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Any two sides of a spherical triangle are together greater than the third side ; and the three sides of a spherical triangle are together less than the circumference of a great circle.

In a spherical triangle the greater side is opposite the greater angle, and the greater angle opposite the greater side.

THE FIGURE AND MAGNITUDE OF THE EARTH

The earth, consisting of land and water, is a body of a spherical or globular form, but not a perfect sphere, since it is flattened towards the poles. Hence it is a spheroid, or more properly an oblate spheroid.

The earth is certainly not flat, as may be proved by various facts and phenomena.

(1.) The most obvious of the several arguments which prove the sphericity of the earth, and what must particularly strike every mariner, are, that when approaching the shores of countries, the points of high rocks, lighthouses, steeples of churches, and other thin but lofty objects, come into view much sooner than houses or other buildings of greater magnitude, but less height; in like manner, when ships are approaching each other at sea, the masts and rigging are discerned some time before the hull and lower parts of the vessel, though much larger, come into view.

(2.) Seamen, it is well known, frequently discover distant lands from the tops of a ship's masts, long before they are visible to those who stand upon deck. These circumstances prove that the surface of the earth is convex ; and as the same appearances happen wherever the observer is situated, this convexity must be approximately uniform : hence we conclude that the earth is globular.

(3.) The sphericity of the earth is likewise demonstrated by navigators who have sailed quite round it, by constantly going westward and arriving home from the eastward, or going eastward and arriving home from westward, which could not be effected were the earth a plane.

(4.) During an eclipse of the moon the shadow of the earth is thrown by the sun on the moon's surface; the shadow thus projected is invariably found to be circular, and such as could only be given by a spherical body.

(5.) The actual measurements of an arc of a meridian in various parts of the world, together with a comparison of the results of pendulum experiments in high latitudes and at the equator, all tend to prove the same factthat the earth is an oblate spheroid.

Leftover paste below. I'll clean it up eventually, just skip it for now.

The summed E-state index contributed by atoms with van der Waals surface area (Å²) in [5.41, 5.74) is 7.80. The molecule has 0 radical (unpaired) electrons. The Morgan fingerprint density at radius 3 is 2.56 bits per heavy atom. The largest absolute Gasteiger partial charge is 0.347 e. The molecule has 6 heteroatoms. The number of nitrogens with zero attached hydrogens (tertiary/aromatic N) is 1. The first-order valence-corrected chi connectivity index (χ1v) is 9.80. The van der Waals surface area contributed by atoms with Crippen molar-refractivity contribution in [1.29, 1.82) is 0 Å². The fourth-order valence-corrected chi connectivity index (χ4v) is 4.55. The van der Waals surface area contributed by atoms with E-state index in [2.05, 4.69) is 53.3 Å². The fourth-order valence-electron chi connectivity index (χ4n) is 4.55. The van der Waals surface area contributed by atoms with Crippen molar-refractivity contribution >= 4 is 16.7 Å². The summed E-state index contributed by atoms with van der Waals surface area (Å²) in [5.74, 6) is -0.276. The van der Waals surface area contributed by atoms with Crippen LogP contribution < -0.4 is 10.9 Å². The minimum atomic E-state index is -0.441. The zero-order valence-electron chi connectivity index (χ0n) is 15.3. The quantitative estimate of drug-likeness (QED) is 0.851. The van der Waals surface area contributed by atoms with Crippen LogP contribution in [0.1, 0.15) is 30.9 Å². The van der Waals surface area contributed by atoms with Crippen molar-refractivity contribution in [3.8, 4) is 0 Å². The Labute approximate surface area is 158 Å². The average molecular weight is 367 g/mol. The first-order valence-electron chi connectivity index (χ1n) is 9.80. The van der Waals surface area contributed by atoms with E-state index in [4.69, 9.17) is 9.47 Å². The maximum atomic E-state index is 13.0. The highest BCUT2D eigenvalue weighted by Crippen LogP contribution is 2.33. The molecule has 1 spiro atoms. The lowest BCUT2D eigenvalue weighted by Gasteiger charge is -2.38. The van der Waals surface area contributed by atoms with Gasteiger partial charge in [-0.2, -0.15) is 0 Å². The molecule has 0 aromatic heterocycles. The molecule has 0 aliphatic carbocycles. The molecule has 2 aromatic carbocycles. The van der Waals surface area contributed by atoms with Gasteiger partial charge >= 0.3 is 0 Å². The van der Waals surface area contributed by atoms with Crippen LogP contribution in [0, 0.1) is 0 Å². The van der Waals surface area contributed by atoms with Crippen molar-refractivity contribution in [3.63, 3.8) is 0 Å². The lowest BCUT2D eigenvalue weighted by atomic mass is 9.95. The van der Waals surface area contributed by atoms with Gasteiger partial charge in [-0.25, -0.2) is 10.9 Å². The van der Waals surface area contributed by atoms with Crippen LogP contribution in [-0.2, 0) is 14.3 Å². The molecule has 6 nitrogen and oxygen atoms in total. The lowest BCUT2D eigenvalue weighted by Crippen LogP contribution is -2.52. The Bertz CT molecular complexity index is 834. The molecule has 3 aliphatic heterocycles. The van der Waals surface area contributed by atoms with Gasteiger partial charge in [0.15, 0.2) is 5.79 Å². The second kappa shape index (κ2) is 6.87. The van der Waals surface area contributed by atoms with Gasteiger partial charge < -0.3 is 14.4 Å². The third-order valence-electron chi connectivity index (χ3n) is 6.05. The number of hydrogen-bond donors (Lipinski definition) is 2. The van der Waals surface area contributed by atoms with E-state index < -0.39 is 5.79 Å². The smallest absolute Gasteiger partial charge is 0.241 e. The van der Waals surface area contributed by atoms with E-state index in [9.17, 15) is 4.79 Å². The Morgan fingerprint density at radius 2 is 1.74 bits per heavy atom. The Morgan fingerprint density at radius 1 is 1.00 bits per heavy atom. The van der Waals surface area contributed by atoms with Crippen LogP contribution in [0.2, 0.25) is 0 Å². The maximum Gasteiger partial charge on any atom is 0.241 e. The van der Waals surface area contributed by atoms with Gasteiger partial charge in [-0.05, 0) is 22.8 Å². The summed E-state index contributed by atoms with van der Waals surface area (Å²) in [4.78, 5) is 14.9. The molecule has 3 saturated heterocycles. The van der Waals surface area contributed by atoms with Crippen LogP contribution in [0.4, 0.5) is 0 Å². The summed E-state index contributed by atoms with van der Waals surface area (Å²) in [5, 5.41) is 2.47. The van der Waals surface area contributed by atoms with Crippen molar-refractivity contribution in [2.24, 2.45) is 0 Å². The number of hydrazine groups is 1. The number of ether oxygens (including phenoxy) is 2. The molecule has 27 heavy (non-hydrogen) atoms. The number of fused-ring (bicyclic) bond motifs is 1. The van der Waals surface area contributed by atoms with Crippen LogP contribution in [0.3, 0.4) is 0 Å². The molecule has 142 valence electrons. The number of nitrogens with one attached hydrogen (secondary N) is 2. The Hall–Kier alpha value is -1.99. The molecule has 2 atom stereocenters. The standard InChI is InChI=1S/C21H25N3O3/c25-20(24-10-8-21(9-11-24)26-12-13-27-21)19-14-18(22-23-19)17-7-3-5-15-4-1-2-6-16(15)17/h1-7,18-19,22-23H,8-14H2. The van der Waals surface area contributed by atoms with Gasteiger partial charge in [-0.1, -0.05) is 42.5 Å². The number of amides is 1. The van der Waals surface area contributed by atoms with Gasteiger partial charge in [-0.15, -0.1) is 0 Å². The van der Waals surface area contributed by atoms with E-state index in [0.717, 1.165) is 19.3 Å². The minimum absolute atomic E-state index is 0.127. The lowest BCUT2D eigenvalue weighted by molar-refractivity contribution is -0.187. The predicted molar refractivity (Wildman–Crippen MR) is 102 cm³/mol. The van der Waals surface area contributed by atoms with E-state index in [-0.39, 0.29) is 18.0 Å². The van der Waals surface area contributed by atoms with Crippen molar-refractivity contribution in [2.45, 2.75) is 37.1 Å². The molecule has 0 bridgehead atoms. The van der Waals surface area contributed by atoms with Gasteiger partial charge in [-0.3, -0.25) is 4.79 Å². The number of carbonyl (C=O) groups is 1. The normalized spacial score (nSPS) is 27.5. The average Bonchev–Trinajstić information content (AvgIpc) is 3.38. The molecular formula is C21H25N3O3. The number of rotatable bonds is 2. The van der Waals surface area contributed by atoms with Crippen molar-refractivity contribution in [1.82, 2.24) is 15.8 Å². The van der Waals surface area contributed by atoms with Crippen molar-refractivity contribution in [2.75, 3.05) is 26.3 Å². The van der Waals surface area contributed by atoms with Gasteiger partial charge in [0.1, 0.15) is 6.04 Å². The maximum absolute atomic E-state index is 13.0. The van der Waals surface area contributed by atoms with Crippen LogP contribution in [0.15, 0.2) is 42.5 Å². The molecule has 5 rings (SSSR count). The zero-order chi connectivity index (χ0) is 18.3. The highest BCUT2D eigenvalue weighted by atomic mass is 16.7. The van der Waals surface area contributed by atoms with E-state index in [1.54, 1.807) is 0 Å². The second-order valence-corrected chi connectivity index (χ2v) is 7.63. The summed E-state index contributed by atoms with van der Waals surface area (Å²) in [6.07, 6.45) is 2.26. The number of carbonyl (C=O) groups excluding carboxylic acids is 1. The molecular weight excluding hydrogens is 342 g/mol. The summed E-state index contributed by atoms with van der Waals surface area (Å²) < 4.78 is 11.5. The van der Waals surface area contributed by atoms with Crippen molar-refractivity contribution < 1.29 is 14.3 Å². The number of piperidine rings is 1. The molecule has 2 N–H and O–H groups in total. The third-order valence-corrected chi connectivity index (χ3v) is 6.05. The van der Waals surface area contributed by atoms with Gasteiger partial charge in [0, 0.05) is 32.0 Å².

DIMENSIONS OF THE EARTH.—The Astronomer Bessel gave the following constants as admeasurements of the earth :

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The approximate dimensions of the earth considered as a spheroid of revolution may be taken to be

Equatorial radius in feet, 20926202 : in English miles, 3963.296
Polar radius
20854895 :

3949.791

whence the equatorial diameter exceeds the polar diameter by 27 miles. Sir G. B. Airy makes it 26} miles, and the compression to nearly.

But from recent observations, and the result of actual surveying, the earth is not a spheroid of revolution ; the determinations of its various dimensions are given in a work on Geodesy by Colonel A. R. Clarke, C.B., as follow :

If it be supposed that the earth is an ellipsoid with three unequal axes (diameters), thenEquatorial radius..

(longest, in feet 20926629

shortest, in feet 20925105 Polar radius

20854477

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and the longest equatorial diameter meets the surface in long. 8° 15' W. of Greenwich; and the shortest in Ceylon. But it is necessary to guard against an impression that the figure of the equator is thus definitely fixed, for the available data are far too slender to warrant such a conclusion.”

Thus the equatorial circumference may be roughly estimated at 25,000 English miles, and the ellipticity or earth's compression at about to

DEFINITIONS RELATING TO THE EARTH To point out the relative situation of places on the surface of the globe, geographers imagine certain points, lines, and circles belonging thereto; of these it will be necessary here to explain such of them as appertain more immediately to Navigation.

Axis.—The axis of the earth is that diameter around which the earth daily revolves from west to east; the revolution is completed in 24 hours.

POLES.—The poles are the two ends of the diameter (or axis) around which the earth's daily revolution is performed. The pole which is nearest to us, in Europe, is called the North Pole, and the other is the South Pole, and as the poles are the ends of a diameter they are 180° apart.